Never mind last month’s upfront rebound for the broadcast nets. If what just happened to Brett Ratner’s drama series “Chaos” is any indication, the primetime economy still hasn’t recovered.
Twentieth Century Fox TV’s “Chaos” should have been heading toward production on a midseason order for CBS right now. And if this were a few years ago — pre-economic slowdown and pre-writers’ strike — then perhaps CBS and 20th would have had an easier time ironing out their differences.
Instead, a deal between CBS and 20th Century Fox TV fell apart late Wednesday, and options for the show’s actors were allowed to expire.
Eye had given 20th a 13-episode order for the midseason drama two weeks ago — and both sides had figured out a license fee that they can live with. By Wednesday night, CBS was confirming that it had picked up the show — but 20th said no deal was finalized.
At issue: The economics underlying the show. “Chaos,” a satirical drama starring Freddy Rodriguez as a CIA agent forced to spy on his colleagues, was picked up several weeks after the mid-May upfront presentations (after the L.A. Screenings international sales confab was over), which meant 20th wasn’t expecting to land enough international licensing fees on the show to cover costs, even with the selling point of a pilot helmed by Ratner.
The studio informed CBS that the budget would have to be adjusted. But the Eye — worried that the show would suffer — asked the studio to submit budget documents. Eye also wanted to give approval on where “Chaos” would shoot.
CBS isn’t a co-producer on “Chaos,” however, and studios generally don’t allow networks to determine show budgets once a license fee is paid.
Eye at one point offered to take over production on the series through CBS TV Studios — but that was a non-starter for 20th, which developed the show. A co-production apparently wasn’t an option.
As a result, despite the verbal pickup, nothing was ever finalized, and the actors’ options expired at midnight.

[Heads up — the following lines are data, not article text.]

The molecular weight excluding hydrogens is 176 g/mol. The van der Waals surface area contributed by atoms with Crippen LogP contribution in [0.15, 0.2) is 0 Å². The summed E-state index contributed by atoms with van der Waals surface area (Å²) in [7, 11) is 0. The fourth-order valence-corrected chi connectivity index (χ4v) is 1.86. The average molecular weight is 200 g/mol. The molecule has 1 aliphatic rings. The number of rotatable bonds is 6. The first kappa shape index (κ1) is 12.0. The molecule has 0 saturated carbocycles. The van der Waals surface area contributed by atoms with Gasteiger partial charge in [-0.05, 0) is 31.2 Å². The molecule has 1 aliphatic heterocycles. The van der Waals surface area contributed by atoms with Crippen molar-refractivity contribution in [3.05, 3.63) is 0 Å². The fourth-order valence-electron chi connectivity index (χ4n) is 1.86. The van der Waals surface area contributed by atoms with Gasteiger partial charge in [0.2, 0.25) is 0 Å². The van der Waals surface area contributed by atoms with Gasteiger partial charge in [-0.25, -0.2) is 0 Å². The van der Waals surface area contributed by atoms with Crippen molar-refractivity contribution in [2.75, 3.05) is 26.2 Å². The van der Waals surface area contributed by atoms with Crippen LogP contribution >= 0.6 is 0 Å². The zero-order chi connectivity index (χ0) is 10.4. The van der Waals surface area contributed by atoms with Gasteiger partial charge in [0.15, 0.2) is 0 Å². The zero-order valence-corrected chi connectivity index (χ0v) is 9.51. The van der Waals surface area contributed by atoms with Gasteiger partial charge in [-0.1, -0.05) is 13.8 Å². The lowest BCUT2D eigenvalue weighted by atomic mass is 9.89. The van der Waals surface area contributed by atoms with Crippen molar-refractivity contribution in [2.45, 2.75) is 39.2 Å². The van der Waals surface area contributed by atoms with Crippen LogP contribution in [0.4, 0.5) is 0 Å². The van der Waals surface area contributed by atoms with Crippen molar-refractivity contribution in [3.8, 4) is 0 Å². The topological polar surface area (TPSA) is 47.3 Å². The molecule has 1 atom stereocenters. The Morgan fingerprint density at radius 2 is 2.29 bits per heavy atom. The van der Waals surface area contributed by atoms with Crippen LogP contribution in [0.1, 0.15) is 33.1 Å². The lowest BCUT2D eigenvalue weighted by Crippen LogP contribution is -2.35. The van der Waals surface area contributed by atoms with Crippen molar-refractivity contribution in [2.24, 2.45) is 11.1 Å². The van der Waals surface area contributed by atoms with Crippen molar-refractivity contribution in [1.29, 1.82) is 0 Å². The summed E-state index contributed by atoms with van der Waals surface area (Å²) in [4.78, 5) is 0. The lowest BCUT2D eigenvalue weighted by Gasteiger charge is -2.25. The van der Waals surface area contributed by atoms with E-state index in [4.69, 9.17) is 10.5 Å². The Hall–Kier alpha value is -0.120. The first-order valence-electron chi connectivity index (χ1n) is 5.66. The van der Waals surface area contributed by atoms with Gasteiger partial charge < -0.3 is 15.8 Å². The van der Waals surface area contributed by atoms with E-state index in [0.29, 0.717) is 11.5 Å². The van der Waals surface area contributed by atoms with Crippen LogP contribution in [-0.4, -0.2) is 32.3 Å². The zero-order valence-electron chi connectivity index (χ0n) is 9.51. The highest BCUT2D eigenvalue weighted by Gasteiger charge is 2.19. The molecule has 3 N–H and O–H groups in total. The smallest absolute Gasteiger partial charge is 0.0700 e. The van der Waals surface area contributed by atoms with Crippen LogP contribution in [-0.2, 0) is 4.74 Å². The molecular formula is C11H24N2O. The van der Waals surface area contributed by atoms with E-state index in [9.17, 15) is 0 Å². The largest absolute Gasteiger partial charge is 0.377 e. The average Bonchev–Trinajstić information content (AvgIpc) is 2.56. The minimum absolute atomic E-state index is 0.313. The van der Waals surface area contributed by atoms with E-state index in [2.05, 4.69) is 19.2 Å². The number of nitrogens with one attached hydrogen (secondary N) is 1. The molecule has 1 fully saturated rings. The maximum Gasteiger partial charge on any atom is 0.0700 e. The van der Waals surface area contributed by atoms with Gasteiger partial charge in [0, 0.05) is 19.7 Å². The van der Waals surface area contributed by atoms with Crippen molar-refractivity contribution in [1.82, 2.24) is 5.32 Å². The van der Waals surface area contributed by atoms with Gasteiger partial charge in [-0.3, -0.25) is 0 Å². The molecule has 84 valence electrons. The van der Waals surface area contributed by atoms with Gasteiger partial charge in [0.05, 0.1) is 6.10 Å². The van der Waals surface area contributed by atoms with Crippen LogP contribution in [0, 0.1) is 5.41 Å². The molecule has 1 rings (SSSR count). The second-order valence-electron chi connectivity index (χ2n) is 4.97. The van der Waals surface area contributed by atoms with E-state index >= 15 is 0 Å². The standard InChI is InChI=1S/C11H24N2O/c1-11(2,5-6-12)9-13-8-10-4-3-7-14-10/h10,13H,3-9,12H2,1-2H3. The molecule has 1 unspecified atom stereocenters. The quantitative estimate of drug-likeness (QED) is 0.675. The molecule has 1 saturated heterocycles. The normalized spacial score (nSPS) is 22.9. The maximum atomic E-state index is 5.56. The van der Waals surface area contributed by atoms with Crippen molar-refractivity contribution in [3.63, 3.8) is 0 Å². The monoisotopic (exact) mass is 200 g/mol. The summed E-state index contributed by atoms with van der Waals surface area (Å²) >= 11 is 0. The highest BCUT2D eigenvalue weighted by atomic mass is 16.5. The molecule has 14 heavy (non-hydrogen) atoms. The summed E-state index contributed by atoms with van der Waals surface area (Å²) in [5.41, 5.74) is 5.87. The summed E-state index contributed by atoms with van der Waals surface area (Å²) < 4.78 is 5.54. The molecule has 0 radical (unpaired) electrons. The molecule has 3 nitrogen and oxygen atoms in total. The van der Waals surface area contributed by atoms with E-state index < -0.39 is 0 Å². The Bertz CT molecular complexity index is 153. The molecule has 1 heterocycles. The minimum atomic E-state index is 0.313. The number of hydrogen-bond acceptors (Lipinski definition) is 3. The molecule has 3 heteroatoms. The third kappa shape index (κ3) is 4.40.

With no firm deal on the show, and with the series thesps no longer under contract, it’s looking like “Chaos” succumbed to chaos.
That’s an increasingly common story in primetime, as the networks and studios realize that a series pickup doesn’t actually mean a series pickup if the spreadsheets don’t make sense.
In May, for example, NBC was very close to giving Dick Wolf what he wanted: A 21st season of “Law and Order.” NBC nonetheless cancelled that venerable series after it couldn’t make the economics work. (In that case, NBC’s issue wasn’t with sister Universal Media Studios but with Turner, which owned the off-network rights but wasn’t keen on taking another season, and producer Dick Wolf, whose fees couldn’t be adjusted.)
In another example, Sony Pictures TV dropped out of the Fox pilot “Running Wilde” when it decided that project likely wouldn’t have much upside (allowing Lionsgate to come in and take over production on the sitcom, which was ordered to series).
Here’s what’s unusual: In the case of all those shows, including “Chaos,” the network in question was interested in picking up the series. But if it doesn’t make financial sense, studios are more willing these days to turn those deals down.
That’s not quite a new phenomenon — 20th famously refused an order for the Richard Lewis sitcom “Anything But Love” from ABC in 1992 when it decided the economics didn’t make sense.
But nonetheless, as the nets and studios struggle to contain costs and target more of their spending, economics will play a larger role in whether projects move forward.
In the case of “Chaos,” pickup was a bumpy one to begin with.
CBS initially gave the show an eight-episode order. Twentieth balked at the offer, as there’s not much upside (and no chance of international sales picking up a show) with such a small order.
CBS then offered a 13-episode pickup (including pilot) at a reduced license fee. That was a difficult go for 20th, however, as the studio has already reduced costs on the project, including shooting it in Dallas, where the studio already built the tax incentives into the show’s budget.
The humor-laced “Chaos” would rep a departure for procedural-heavy CBS, which is perhaps why the Eye has been overly cautious with the pickup.
Yet the unique nature of “Chaos” was also seen as a draw for CBS, which continues to look at ways to break out of the procedural mold.
In addition to Ratner, Tom Spezialy and Martha Haight are exec producers on “Chaos.”